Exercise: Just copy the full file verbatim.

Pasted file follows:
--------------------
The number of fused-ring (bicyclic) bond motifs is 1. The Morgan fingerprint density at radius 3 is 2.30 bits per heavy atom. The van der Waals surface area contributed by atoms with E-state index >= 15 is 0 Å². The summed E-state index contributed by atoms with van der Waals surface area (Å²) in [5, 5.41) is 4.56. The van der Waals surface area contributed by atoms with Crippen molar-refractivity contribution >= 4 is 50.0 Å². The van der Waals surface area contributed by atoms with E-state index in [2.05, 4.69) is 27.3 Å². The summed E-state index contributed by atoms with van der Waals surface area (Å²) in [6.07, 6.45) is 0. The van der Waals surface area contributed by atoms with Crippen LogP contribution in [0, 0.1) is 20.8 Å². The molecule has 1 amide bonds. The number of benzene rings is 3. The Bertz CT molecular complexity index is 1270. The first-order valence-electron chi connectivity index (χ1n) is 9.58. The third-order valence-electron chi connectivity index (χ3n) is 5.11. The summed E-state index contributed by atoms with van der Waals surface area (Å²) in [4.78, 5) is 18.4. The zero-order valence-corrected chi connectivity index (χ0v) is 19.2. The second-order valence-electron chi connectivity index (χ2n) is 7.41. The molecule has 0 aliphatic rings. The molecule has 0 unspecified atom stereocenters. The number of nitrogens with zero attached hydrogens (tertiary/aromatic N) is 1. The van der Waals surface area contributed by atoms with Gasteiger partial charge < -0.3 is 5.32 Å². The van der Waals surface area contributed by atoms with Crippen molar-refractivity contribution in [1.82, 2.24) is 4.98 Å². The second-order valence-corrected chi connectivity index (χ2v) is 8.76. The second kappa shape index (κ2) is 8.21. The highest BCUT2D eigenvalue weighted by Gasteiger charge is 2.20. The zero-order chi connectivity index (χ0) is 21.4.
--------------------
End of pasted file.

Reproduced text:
The number of fused-ring (bicyclic) bond motifs is 1. The Morgan fingerprint density at radius 3 is 2.30 bits per heavy atom. The van der Waals surface area contributed by atoms with E-state index >= 15 is 0 Å². The summed E-state index contributed by atoms with van der Waals surface area (Å²) in [5, 5.41) is 4.56. The van der Waals surface area contributed by atoms with Crippen molar-refractivity contribution >= 4 is 50.0 Å². The van der Waals surface area contributed by atoms with E-state index in [2.05, 4.69) is 27.3 Å². The summed E-state index contributed by atoms with van der Waals surface area (Å²) in [6.07, 6.45) is 0. The van der Waals surface area contributed by atoms with Crippen LogP contribution in [0, 0.1) is 20.8 Å². The molecule has 1 amide bonds. The number of benzene rings is 3. The Bertz CT molecular complexity index is 1270. The first-order valence-electron chi connectivity index (χ1n) is 9.58. The third-order valence-electron chi connectivity index (χ3n) is 5.11. The summed E-state index contributed by atoms with van der Waals surface area (Å²) in [4.78, 5) is 18.4. The zero-order valence-corrected chi connectivity index (χ0v) is 19.2. The second-order valence-electron chi connectivity index (χ2n) is 7.41. The molecule has 0 aliphatic rings. The molecule has 0 unspecified atom stereocenters. The number of nitrogens with zero attached hydrogens (tertiary/aromatic N) is 1. The van der Waals surface area contributed by atoms with Gasteiger partial charge < -0.3 is 5.32 Å². The van der Waals surface area contributed by atoms with Crippen molar-refractivity contribution in [1.82, 2.24) is 4.98 Å². The second-order valence-corrected chi connectivity index (χ2v) is 8.76. The second kappa shape index (κ2) is 8.21. The highest BCUT2D eigenvalue weighted by Gasteiger charge is 2.20. The zero-order chi connectivity index (χ0) is 21.4.